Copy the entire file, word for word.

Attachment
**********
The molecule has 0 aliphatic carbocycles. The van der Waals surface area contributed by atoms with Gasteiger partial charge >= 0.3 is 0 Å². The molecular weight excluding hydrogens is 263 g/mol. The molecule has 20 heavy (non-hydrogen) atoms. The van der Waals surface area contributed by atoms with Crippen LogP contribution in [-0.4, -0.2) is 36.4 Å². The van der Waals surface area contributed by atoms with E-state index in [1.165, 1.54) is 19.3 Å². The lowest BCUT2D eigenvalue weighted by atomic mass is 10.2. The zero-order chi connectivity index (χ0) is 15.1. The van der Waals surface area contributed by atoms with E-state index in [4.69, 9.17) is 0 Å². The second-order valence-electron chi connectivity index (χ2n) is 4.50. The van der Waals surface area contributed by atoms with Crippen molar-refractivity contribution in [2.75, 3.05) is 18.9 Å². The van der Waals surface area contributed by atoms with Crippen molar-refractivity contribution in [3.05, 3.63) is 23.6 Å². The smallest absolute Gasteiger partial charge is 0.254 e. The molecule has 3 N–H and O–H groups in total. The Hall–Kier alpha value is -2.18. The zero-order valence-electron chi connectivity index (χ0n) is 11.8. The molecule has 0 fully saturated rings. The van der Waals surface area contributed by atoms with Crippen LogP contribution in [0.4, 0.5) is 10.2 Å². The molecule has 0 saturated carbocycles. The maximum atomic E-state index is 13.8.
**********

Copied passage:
The molecule has 0 aliphatic carbocycles. The van der Waals surface area contributed by atoms with Gasteiger partial charge >= 0.3 is 0 Å². The molecular weight excluding hydrogens is 263 g/mol. The molecule has 20 heavy (non-hydrogen) atoms. The van der Waals surface area contributed by atoms with Crippen LogP contribution in [-0.4, -0.2) is 36.4 Å². The van der Waals surface area contributed by atoms with E-state index in [1.165, 1.54) is 19.3 Å². The lowest BCUT2D eigenvalue weighted by atomic mass is 10.2. The zero-order chi connectivity index (χ0) is 15.1. The van der Waals surface area contributed by atoms with E-state index in [4.69, 9.17) is 0 Å². The second-order valence-electron chi connectivity index (χ2n) is 4.50. The van der Waals surface area contributed by atoms with Crippen molar-refractivity contribution in [2.75, 3.05) is 18.9 Å². The van der Waals surface area contributed by atoms with Crippen molar-refractivity contribution in [3.05, 3.63) is 23.6 Å². The smallest absolute Gasteiger partial charge is 0.254 e. The molecule has 3 N–H and O–H groups in total. The Hall–Kier alpha value is -2.18. The zero-order valence-electron chi connectivity index (χ0n) is 11.8. The molecule has 0 fully saturated rings. The van der Waals surface area contributed by atoms with Crippen LogP contribution in [0.4, 0.5) is 10.2 Å². The molecule has 0 saturated carbocycles. The maximum atomic E-state index is 13.8.